2022 marks the 20th anniversary since the launch of the African Union, an increasingly relevant voice within the international community and a key player for regional integration and economic development in Africa. A crucial step towards reducing the continent’s fragmentation was the 2021 inauguration of the African Continental Free Trade Area (AfCFTA), an ambitious initiative with the potential to integrate a continental market of over one billion consumers.
Sanctions to Russia forbidding the import of dual-use technology have highlighted the importance of reliable supply chains and strategic autonomy in high-tech sectors. The quest for this digital sovereignty has led the EU to recently announce a Strategic Compass to better coordinate its capacity building in the physical and digital spheres. Brussels has also launched the European Chips Act to become a leading player in the semiconductor industry. Are these initiatives enough to better position the European Union in the global technological competition?
Capacity building is an approach intrinsically related to diplomatic practices. According to the United Nations, it aims at improving multilateralism by drawing from different capabilities across various areas of interests to enhance cooperation among countries with the purpose of ensuring international peace, security, and stability.
In the Gulf monarchies, power is still highly centralized and personalized. However, policy-making is no longer exclusively centred around royal families, religious establishments, and traditional bureaucracies. Indeed, the post-hydrocarbon transition reveals the significant presence — besides that of rulers — of national technocrats, non-royal elites, diplomats, and experts.
The war in Ukraine has a domino spillover that affects the Asian security architecture and boosts the ongoing great power competition between China and the US. If before the war the competition between democracies and autocracies was mainly only a rhetorical claim, the clash is now openly declared, and the US are asking friends and allies to take sides in the contest of the century.
On May 15th, Lebanon's citizens will head to the polls amidst a national economic meltdown, described by the World Bank as one of the three most severe crises seen witnessed since the 1950s. Over this period, the country has faced a financial default, a pandemic, a year-long political paralysis, and one of the largest non-nuclear explosions in history. The stakes for these elections are high, but the casted ballots are unlikely to have a concrete impact on Lebanon’s political landscape.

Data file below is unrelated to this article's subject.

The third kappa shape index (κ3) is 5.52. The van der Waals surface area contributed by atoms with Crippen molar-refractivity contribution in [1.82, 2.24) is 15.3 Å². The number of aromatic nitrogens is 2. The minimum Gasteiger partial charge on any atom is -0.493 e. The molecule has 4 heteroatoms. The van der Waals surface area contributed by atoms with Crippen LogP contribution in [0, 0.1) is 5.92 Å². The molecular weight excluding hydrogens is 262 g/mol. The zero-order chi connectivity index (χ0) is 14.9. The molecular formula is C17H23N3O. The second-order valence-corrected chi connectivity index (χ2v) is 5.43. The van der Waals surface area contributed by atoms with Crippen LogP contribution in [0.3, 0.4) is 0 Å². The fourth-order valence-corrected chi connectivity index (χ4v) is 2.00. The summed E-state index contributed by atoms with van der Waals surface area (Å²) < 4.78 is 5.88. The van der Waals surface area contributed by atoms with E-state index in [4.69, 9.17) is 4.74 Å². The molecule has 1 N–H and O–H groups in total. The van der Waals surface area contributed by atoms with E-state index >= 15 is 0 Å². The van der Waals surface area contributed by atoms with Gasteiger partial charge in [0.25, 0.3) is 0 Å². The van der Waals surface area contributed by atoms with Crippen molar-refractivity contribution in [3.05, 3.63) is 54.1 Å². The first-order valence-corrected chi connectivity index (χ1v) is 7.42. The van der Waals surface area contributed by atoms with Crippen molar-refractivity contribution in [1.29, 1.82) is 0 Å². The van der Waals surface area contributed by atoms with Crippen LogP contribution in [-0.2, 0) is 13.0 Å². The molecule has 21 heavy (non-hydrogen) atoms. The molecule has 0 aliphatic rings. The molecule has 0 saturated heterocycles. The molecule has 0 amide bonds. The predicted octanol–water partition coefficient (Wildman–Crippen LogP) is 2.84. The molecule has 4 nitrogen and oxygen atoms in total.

Mobility is a constantly evolving field. Until today, the success of Global Cities around the world was highly dependent on the efficiency of their infrastructures, as well as on their ability to maintain them. However, over the last two years, the coronavirus pandemic seized control of our lives, leading to substantial social and economic changes.
The war in Ukraine has raised fears of a major economic impact across the African continent, calling into question its post-pandemic recovery trajectory.
Regions such as the Horn of Africa and West Africa are particularly vulnerable to food crises and food insecurity, whose warning signs are growing globally.
However, the economic implications of the war are multifaceted: while new opportunities for partnerships in the energy sector are emerging, questions arise about the prospects for a green transition in the continent.
On May 9, Russia has celebrated the Victory Day to commemorate the triumph of the Soviet Union over Nazi Germany.
The war in Ukraine is deeply impacting global food markets, disrupting supplies, and bringing prices up, especially, those of cereals and vegetable oil. Together, Russia and Ukraine account for a third of the world's wheat exports and are among the primary suppliers for most of the countries in the Middle East and North Africa (MENA) region. Concerns have emerged that food inflation could potentially result in the rise of popular protests and mobilizations.